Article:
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Global stocks gain after US lawmakers inch closer toward compromise on a $908 billion coronavirus relief plan



a man wearing a suit and tie: Mario Tama / Getty Images


© Mario Tama / Getty Images
Mario Tama / Getty Images

  • Global stocks rose on Friday as fresh talks on US coronavirus federal relief lifted investor sentiment.
  • Senate Minority Leader Chuck Schumer and House Speaker Nancy Pelosi spoke on Thursday for the first time since the November election, adding momentum to talks on a $908 billion stimulus deal.
  • Senate Majority Leader Mitch McConnell was said to be “heartened” that Democrats are stepping away from the $2.4 trillion proposal they made in October.
  • Oil prices hit their highest since the pandemic began after the OPEC+ group agreed to increase output only gradually from January.
  • Visit Business Insider’s homepage for more stories.

Global stocks rose on Friday after Democrat House Speaker Nancy Pelosi and Republican Senate Leader Mitch McConnell raised fresh hopes for a stimulus package to protect the US economy from the impact of a resurgence of the COVID-19 virus.

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Both leaders embraced a $908 billion coronavirus relief plan on Wednesday. They spoke for the first time since the presidential election on Thursday, with McConnell saying they’re both interested in getting an outcome on two issues: federal relief and spending bills required to prevent a government shutdown, according to the New York Times.

Futures tied to the Dow Jones, S&P 500, and Nasdaq rose 0.4%.

Stimulus talks added life to the cyclical trade as consumer durables and energy were among the best performing sectors in the S&P, Deutsche Bank analysts said. McConnell would need to agree to bring any vote to the floor of the Senate, but analysts said he was “heartened” Democrats were stepping away from their proposed $2.4 trillion bill  from late October.

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Investors also digested a Wall Street Journal report on Pfizer’s rollout plans, showing the US drugmaker expects to ship only half of the COVID-19 vaccines originally planned for this year due to supply chain issues.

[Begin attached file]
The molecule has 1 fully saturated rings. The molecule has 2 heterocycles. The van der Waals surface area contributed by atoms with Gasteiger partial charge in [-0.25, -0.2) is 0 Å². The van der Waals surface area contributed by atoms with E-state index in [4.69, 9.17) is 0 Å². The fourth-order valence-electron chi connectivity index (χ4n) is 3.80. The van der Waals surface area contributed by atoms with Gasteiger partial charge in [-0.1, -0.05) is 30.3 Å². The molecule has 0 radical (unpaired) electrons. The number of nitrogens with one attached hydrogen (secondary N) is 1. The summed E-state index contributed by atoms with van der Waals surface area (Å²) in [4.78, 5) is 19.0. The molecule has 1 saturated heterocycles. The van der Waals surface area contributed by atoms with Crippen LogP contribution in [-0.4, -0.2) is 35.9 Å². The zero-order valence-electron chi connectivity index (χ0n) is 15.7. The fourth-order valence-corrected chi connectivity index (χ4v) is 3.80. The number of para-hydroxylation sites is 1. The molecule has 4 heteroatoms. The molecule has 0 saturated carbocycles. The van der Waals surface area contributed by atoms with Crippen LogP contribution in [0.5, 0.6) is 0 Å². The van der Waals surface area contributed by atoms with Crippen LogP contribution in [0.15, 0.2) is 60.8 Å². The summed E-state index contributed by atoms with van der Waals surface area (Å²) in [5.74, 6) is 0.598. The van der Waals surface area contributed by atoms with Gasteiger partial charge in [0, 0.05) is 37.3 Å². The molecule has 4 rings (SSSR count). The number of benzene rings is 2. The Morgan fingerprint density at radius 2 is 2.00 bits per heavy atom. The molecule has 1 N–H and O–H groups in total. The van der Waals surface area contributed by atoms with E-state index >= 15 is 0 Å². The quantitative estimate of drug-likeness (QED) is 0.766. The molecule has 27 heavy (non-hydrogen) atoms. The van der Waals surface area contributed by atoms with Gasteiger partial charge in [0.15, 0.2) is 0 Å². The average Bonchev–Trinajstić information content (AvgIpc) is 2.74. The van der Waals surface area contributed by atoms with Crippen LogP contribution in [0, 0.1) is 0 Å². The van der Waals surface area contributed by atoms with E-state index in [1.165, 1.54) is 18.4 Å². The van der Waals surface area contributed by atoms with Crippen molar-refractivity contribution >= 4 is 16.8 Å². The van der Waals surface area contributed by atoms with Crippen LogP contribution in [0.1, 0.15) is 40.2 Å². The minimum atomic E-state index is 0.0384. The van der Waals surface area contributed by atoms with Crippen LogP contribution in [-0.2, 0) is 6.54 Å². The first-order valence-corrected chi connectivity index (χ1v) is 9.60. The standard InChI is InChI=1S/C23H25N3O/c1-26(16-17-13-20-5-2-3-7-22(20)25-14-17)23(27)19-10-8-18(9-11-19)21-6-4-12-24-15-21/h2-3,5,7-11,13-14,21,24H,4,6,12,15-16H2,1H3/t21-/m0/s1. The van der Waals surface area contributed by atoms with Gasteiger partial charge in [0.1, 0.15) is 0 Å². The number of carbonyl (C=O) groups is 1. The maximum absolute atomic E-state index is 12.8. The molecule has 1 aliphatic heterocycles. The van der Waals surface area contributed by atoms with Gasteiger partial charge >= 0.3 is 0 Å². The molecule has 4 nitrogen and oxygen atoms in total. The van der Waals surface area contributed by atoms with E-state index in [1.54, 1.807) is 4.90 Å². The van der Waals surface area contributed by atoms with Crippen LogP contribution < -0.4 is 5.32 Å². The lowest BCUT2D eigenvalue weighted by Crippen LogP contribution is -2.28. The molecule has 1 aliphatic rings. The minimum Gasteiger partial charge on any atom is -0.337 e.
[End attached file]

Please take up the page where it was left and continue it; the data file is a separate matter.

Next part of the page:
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“Near-term uncertainties will prove less meaningful for risk than positive vaccine and fiscal progress,” said Mark Haefele, chief investment officer at UBS Global Wealth Management, adding that “markets will welcome a return to a more multilateral (and less fitful) US approach to China from the incoming Biden administration.”

London’s FTSE 100 hit a nine-month-high, rising 0.7%, as the first shipment of Pfizer and BioNTech’s coronavirus vaccines arrived in the UK.

The Euro Stoxx 50 rose 0.3% and Germany’s DAX rose 0.01%.

Oil prices hit their highest levels since the pandemic began after the OPEC+ producer group reached an agreement to roll back crude production cuts in 2021 more gradually than many had expected. Brent crude futures rose 2%, to $49.70 a barrel, and West Texas Intermediate futures rose 2%, to $46.60 a barrel.

The Organization of the Petroleum Exporting Countries, led by Saudi Arabia, and their partners, including Russia, Kazakhstan, Oman and others, will increase output by 500,000 barrels per day from January. The current deal to reduce output by 7.7 million barrels a day expires at the end of the month. 

The group agreed in the spring to a record joint cut of 7.9 million barrels per day to shore up the crude price from its historic crash.

Asian markets were mostly muted as China’s Shanghai Composite rose 0.07%, Hong Kong’s Hang Seng rose 0.4%, and Japan’s Nikkei slipped 0.2%.

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